New chief of military police announced in Rio: Why the revolving door?(Read article summary)
Rio de Janeiro's military police announced its fifth change in command in seven years. The security institution has been plagued by challenges including controlling troops during 2013 street demonstrations.
• A version of this post ran on the author's blog, riorealblog.com. The views expressed are the author's own.
José Mariano Beltrame announced [late last week] the fifth change in command of Rio’s military police since he began racking up his own record seven-plus years as state public safety secretary, in 2007.
Mr. Beltrame said that as of January the new commander will be Col. Alberto Pinheiro Neto, former BOPE (elite squad) commander, who leaves his post as head of TV Globo’s security force to return to active military police duty. From now until January Col. Íbis Silva Pereira will run the military police and then become Pinheiro Neto’s chief of staff.
José Luis Castro Menezes is the departing commander, defenestrated (with a slight delay due to the elections) by a corruption crisis — affecting top echelons of the military police — that broke in September.
The reasons for the parade of commanders over the 47,000 men and women of the military police reveal the troubled institution’s greatest challenges. Previous substitutions took place because of a lack of adequate control over troops; alleged incompetence in policing the 2013 street demonstrations; a fatal personnel choice; and apparent difficulty in modernizing the force.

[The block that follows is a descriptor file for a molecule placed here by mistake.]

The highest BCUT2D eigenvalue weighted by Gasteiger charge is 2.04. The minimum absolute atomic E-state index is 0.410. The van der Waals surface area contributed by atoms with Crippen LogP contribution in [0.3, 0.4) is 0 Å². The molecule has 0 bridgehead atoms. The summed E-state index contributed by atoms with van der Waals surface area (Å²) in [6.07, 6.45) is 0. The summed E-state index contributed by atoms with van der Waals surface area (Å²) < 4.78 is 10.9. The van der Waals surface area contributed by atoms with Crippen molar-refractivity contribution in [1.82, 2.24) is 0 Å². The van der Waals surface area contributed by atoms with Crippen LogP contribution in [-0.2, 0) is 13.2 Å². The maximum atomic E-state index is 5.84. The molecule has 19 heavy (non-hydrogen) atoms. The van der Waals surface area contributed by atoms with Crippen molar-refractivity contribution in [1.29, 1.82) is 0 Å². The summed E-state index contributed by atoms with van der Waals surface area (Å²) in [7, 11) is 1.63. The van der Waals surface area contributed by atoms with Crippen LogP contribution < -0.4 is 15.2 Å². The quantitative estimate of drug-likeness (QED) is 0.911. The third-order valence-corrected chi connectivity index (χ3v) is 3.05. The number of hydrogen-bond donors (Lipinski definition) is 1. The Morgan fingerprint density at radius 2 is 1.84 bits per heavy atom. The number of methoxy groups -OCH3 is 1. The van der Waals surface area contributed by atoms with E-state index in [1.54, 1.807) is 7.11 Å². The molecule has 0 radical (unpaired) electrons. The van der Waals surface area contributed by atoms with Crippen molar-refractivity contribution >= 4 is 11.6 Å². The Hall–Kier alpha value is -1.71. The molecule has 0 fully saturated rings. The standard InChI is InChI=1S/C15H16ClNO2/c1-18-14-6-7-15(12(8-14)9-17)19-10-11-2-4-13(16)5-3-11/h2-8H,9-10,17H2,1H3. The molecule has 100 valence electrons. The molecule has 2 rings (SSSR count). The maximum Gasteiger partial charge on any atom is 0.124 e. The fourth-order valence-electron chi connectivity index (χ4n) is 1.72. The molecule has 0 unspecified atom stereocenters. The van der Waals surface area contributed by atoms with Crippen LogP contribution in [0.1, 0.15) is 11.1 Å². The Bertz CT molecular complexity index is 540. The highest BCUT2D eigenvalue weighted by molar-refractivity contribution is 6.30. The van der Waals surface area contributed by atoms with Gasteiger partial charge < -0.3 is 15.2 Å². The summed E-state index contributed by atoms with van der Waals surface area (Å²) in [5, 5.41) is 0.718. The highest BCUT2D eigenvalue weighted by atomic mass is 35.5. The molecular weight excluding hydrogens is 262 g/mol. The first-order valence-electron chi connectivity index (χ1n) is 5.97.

Beltrame’s continued supremacy, as determined by reelected governor Luiz Fernando “Pezão” Souza, indicates confidence in his ability to still try and get management of the Military and Civil Police forces right, despite enormous problems.
This time, the Silva Pereira/Pinheiro Neto duo may be a good cop/bad cop approach. Until the Brazilian police undergo deep reform, including demilitarization, which requires constitutional change, administrators will have to perform the acrobatic feats of conducting the transition from a war on crime to crime prevention, keeping order in the ranks, and reducing corruption. Plus the additional task of hosting the Olympics with full, just security.
A humanista and Foucault reader, Silva Pereira admires Carlos Magno Nazareth Cerqueira, the community policing pioneer assassinated in 1999. He plans to make the police more agile, modernize work conditions, and deepen the fight against corruption. Pinheiro Neto is a specialist in management and operations planning, and headed up the Complexo do Alemão [favela] occupation.
According to specialists, paramilitary gangs have been moving away from direct roles in state and Rio city politics to focus on getting rich on their illegal activities. They are said to be collecting fees during normal police shifts, in uniform, and driving police vehicles.
The September crisis, which involved the suspicion that bribes and payoffs were shared at various levels of the police hierarchy, suggests that corruption is more common than many of us would have liked to believe. Indirectly, the accusations that have appeared in testimony given by former Petrobras director Paulo Roberto Costa and a black market dollar dealer in a kickback scheme at the oil company and among politicians reinforce the sense that integrity is scarce among Brazilian officials, in and out of uniform.
If Beltrame stays until the end of Governador Pezão’s term, he’ll be sitting in his office atop the Central do Brasil train station for another four years. [...] How many more military police commanders will we see in that time?